On a boat, my son likes to shout “Starboard over port, I can hit you if I want!” He learned the idea during a sailing camp earlier this summer.

It’s a standard rule of sailboat racing that right-of-way goes to the boat with the wind crossing over the starboard (right) side of the boat. It governs most interactions during a race.

I had to explain to him that there’s a deeper, more fundamental rule. While the boat without right-of-way must adjust course, if they are unsuccessful or unable to get out of the way, the starboard boat must do everything within their power to avoid a collision.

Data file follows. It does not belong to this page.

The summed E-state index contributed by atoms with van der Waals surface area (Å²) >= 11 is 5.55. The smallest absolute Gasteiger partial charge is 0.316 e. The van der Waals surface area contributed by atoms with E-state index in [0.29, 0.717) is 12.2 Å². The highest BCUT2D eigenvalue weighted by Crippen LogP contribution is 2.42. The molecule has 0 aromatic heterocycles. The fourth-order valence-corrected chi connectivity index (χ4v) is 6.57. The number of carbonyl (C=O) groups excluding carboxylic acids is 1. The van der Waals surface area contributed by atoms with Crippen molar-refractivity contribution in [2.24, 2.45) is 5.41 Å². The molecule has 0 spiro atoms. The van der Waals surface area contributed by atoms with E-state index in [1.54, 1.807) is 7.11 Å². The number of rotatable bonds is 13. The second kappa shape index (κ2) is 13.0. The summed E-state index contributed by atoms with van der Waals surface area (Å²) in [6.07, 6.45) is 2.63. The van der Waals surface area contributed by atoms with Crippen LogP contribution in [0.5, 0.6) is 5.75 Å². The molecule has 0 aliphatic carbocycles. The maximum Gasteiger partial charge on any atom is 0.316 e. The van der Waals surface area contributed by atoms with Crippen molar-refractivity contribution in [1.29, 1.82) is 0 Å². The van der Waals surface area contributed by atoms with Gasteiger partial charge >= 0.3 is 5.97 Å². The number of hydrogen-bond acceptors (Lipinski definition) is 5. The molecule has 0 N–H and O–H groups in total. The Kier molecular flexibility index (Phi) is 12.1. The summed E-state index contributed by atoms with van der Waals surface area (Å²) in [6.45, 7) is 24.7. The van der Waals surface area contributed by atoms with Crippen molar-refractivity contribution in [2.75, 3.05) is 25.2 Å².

So much of human interaction forgets the second half of the rule.

1. I’m right and you’re wrong. Therefore, I win. (at a verbal altercation, e.g.)


2. Everyone deserves to be safe from egregious harm.

Everything from a fistfight (brawl) to criminal sentencing (mandatory minimums) to political debates (opponents’ ridicule) to online comments (trolling) would do well to remember the second half. We humans are all-too-ready to take our rightness as an opportunity to pile on.